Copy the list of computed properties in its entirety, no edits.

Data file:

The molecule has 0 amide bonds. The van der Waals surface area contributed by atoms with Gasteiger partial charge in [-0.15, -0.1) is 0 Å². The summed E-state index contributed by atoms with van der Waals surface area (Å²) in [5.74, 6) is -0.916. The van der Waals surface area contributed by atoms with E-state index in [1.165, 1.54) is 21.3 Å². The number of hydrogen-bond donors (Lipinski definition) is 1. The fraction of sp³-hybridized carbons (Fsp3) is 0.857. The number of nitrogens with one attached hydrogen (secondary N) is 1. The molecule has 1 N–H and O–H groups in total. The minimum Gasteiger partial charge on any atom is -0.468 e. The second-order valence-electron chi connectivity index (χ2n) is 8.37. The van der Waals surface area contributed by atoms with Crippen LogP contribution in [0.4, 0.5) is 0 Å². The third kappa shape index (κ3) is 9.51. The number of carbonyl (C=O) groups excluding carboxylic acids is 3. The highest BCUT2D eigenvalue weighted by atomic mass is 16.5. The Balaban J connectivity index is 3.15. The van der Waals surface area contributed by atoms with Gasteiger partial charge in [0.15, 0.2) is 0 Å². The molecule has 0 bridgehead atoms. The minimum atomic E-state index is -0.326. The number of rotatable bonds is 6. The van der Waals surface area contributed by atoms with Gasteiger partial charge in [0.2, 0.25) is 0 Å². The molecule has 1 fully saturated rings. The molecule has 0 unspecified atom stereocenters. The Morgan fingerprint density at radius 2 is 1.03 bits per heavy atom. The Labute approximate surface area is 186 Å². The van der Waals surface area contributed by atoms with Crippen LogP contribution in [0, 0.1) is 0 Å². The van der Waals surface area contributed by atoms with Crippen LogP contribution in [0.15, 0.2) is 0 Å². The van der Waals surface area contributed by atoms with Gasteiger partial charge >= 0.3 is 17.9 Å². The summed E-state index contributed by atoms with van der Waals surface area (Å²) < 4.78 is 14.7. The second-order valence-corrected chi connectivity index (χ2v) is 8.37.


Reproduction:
The molecule has 0 amide bonds. The van der Waals surface area contributed by atoms with Gasteiger partial charge in [-0.15, -0.1) is 0 Å². The summed E-state index contributed by atoms with van der Waals surface area (Å²) in [5.74, 6) is -0.916. The van der Waals surface area contributed by atoms with E-state index in [1.165, 1.54) is 21.3 Å². The number of hydrogen-bond donors (Lipinski definition) is 1. The fraction of sp³-hybridized carbons (Fsp3) is 0.857. The number of nitrogens with one attached hydrogen (secondary N) is 1. The molecule has 1 N–H and O–H groups in total. The minimum Gasteiger partial charge on any atom is -0.468 e. The second-order valence-electron chi connectivity index (χ2n) is 8.37. The van der Waals surface area contributed by atoms with Crippen LogP contribution in [0.4, 0.5) is 0 Å². The third kappa shape index (κ3) is 9.51. The number of carbonyl (C=O) groups excluding carboxylic acids is 3. The highest BCUT2D eigenvalue weighted by atomic mass is 16.5. The Balaban J connectivity index is 3.15. The van der Waals surface area contributed by atoms with Gasteiger partial charge in [0.15, 0.2) is 0 Å². The molecule has 0 bridgehead atoms. The minimum atomic E-state index is -0.326. The number of rotatable bonds is 6. The van der Waals surface area contributed by atoms with Gasteiger partial charge in [0.2, 0.25) is 0 Å². The molecule has 1 fully saturated rings. The molecule has 0 unspecified atom stereocenters. The Morgan fingerprint density at radius 2 is 1.03 bits per heavy atom. The Labute approximate surface area is 186 Å². The van der Waals surface area contributed by atoms with Crippen LogP contribution in [0, 0.1) is 0 Å². The van der Waals surface area contributed by atoms with Crippen LogP contribution in [0.15, 0.2) is 0 Å². The van der Waals surface area contributed by atoms with Gasteiger partial charge >= 0.3 is 17.9 Å². The summed E-state index contributed by atoms with van der Waals surface area (Å²) < 4.78 is 14.7. The second-order valence-corrected chi connectivity index (χ2v) is 8.37.